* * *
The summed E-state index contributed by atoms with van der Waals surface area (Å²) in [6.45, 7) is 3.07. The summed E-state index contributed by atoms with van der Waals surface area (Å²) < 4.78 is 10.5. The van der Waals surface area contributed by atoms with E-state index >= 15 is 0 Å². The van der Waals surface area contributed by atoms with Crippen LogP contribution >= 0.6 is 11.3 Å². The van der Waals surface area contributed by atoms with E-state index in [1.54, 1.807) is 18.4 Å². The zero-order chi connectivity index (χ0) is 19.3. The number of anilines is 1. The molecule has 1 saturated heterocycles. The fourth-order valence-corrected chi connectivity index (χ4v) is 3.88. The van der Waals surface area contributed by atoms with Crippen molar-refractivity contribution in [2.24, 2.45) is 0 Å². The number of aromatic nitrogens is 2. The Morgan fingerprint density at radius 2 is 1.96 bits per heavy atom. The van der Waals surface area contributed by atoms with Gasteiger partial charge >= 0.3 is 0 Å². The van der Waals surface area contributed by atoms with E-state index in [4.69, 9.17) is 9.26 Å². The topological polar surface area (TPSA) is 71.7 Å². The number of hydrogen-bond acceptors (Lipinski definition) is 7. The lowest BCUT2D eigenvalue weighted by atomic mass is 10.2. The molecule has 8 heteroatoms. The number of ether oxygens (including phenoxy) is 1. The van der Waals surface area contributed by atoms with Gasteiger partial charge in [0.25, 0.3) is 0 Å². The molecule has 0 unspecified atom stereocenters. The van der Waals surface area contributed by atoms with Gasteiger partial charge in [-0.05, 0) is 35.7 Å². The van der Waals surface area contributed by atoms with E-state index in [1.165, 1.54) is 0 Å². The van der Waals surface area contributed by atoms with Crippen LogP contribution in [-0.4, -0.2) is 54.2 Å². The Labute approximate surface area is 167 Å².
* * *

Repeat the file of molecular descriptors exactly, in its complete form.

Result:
The summed E-state index contributed by atoms with van der Waals surface area (Å²) in [6.45, 7) is 3.07. The summed E-state index contributed by atoms with van der Waals surface area (Å²) < 4.78 is 10.5. The van der Waals surface area contributed by atoms with E-state index >= 15 is 0 Å². The van der Waals surface area contributed by atoms with Crippen LogP contribution >= 0.6 is 11.3 Å². The van der Waals surface area contributed by atoms with E-state index in [1.54, 1.807) is 18.4 Å². The zero-order chi connectivity index (χ0) is 19.3. The number of anilines is 1. The molecule has 1 saturated heterocycles. The fourth-order valence-corrected chi connectivity index (χ4v) is 3.88. The van der Waals surface area contributed by atoms with Crippen molar-refractivity contribution in [2.24, 2.45) is 0 Å². The number of aromatic nitrogens is 2. The Morgan fingerprint density at radius 2 is 1.96 bits per heavy atom. The van der Waals surface area contributed by atoms with Gasteiger partial charge >= 0.3 is 0 Å². The van der Waals surface area contributed by atoms with E-state index in [4.69, 9.17) is 9.26 Å². The topological polar surface area (TPSA) is 71.7 Å². The number of hydrogen-bond acceptors (Lipinski definition) is 7. The lowest BCUT2D eigenvalue weighted by atomic mass is 10.2. The molecule has 8 heteroatoms. The number of ether oxygens (including phenoxy) is 1. The van der Waals surface area contributed by atoms with Gasteiger partial charge in [0.25, 0.3) is 0 Å². The molecule has 0 unspecified atom stereocenters. The van der Waals surface area contributed by atoms with Gasteiger partial charge in [-0.05, 0) is 35.7 Å². The van der Waals surface area contributed by atoms with E-state index in [1.165, 1.54) is 0 Å². The van der Waals surface area contributed by atoms with Crippen LogP contribution in [-0.4, -0.2) is 54.2 Å². The Labute approximate surface area is 167 Å².